“Oh My God,” someone must have said in 1991 when researchers detected the most energetic cosmic ray ever to strike Earth. Those three words were adopted as the name for the phenomenon: the Oh-My-God particle. Where did it come from?Continue reading “The Second Most Energetic Cosmic Ray Ever Found”
Near the end of his life Einstein worked tirelessly to find a way to unite electromagnetism with gravity. He could not, and never did, the notes scattered on his desk scrawled with fruitless probes and useless hypotheticals. Indeed, Einstein passed without even understanding why the two forces could not be united.Continue reading “Why Even Einstein Couldn’t Unite Physics”
It started with a simple experiment that was all the rage in the early 20th century. And as is usually the case, simple experiments often go on to change the world, leading Einstein himself to open the revolutionary door to the quantum world.Continue reading “How Einstein Unlocked the Quantum Universe and Created the Photon”
In Einstein’s famous theory of relativity the concepts of immutable space and time aren’t just put aside, they’re explicitly and emphatically rejected. Space and time are now woven into a coexisting fabric. That is to say, we truly live in a four-dimensional universe. Space and time alone cease to exist; only the union of those dimensions remains.Continue reading “How to Think About a Four-Dimensional Universe”
The theory of relativity is at once simple and elegant but also maddeningly nonintuitive. There’s no need to get into the full guts and glory of that theory here, but there is one feature of Einstein’s work that takes center stage, and would eventually lead him into a complete reshaping of Newton’s gravity, altering our very conceptions of the fabric of the universe.Continue reading “Is Anything Absolute with Relativity?”
Einstein’s fascination with light, considered quirky at the time, would lead him down the path to a brand new theory of physics.Continue reading “How Einstein’s Daydream of Light Created Relativity”
Quick: Name a woman scientist.
Chances are the name you came up with is Marie Curie, the physicist and chemist who won two Nobel Prizes more than a century ago for the discoveries she and her husband Pierre made about radioactivity.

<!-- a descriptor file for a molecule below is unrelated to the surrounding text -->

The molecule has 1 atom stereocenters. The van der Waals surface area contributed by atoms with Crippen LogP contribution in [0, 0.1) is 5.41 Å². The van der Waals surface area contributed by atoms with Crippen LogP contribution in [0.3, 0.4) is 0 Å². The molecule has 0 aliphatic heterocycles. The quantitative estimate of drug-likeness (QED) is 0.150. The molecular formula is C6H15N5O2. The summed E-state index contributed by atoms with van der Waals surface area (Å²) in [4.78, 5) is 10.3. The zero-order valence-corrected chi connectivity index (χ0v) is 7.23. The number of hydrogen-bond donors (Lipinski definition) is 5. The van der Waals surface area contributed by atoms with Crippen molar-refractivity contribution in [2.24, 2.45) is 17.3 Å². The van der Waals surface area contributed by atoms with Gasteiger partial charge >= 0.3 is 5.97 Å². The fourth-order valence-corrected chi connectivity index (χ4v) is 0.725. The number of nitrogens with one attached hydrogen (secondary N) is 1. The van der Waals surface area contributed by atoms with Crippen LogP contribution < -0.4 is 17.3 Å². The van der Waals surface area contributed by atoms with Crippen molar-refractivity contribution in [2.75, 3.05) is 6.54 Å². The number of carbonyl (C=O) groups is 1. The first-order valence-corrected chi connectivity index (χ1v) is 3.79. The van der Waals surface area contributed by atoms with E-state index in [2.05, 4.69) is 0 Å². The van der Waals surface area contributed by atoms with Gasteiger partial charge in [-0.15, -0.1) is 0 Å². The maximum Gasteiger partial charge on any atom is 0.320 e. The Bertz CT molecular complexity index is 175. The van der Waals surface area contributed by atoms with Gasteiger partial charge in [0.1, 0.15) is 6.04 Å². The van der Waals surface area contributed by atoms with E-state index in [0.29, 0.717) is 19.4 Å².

But who else? In a new book titled “Her Space, Her Time,” quantum physicist Shohini Ghose explains why women astronomers and physicists have been mostly invisible in the past — and profiles 20 researchers who lost out on what should have been Nobel-level fame.
“This issue around having low representation of women in physics is something that’s common all around the world,” Ghose says in the latest episode of the Fiction Science podcast. “And I’ve certainly faced it in my own experiences as a physicist growing up. I really didn’t know of any woman physicist apart from Marie Curie.”Continue reading “‘Her Space, Her Time’ Reveals the Hidden Figures of Physics”
Time travel. We’ve all thought about it at one time or another, and the subject has been explored extensively in science fiction. Once in a while, it is even the subject of scientific research, typically involving quantum mechanics and how the Universe’s four fundamental forces (electromagnetism, weak and strong nuclear forces, and gravity) fit together. In a recent experiment, researchers at the University of Cambridge showed that by manipulating quantum entanglements, they could simulate what could happen if the flow of time were reversed.Continue reading “Thinking About Time Travel Helps Solve Problems in Physics”
It’s a basic fact we’ve all learned in school. Drop any object, be it a baseball, feather, or cat, and it will fall toward the Earth at exactly the same rate. The cat will fortunately land on its feet thanks to a bit of feline grace, but the point is that everything falls at the same rate under gravity. It doesn’t matter what an object is made of, or how heavy it is. While we’ve all been taught this fact, calling it a fact was, until recently, a bit of a lie.Continue reading “It's Official, Antimatter Falls Down in Gravity, Not Up”
At the heart of large galaxies like our Milky Way, there resides a supermassive black hole (SMBH.) These behemoths draw stars, gas, and dust toward them with their irresistible gravitational pull. When they consume this material, there’s a bright flare of energy, the brightest of which are quasars.
While astrophysicists think that SMBHs eat too slowly to cause a particular type of quasar, new research suggests otherwise.Continue reading “Gluttonous Black Holes Eat Faster Than Thought. Does That Explain Quasars?”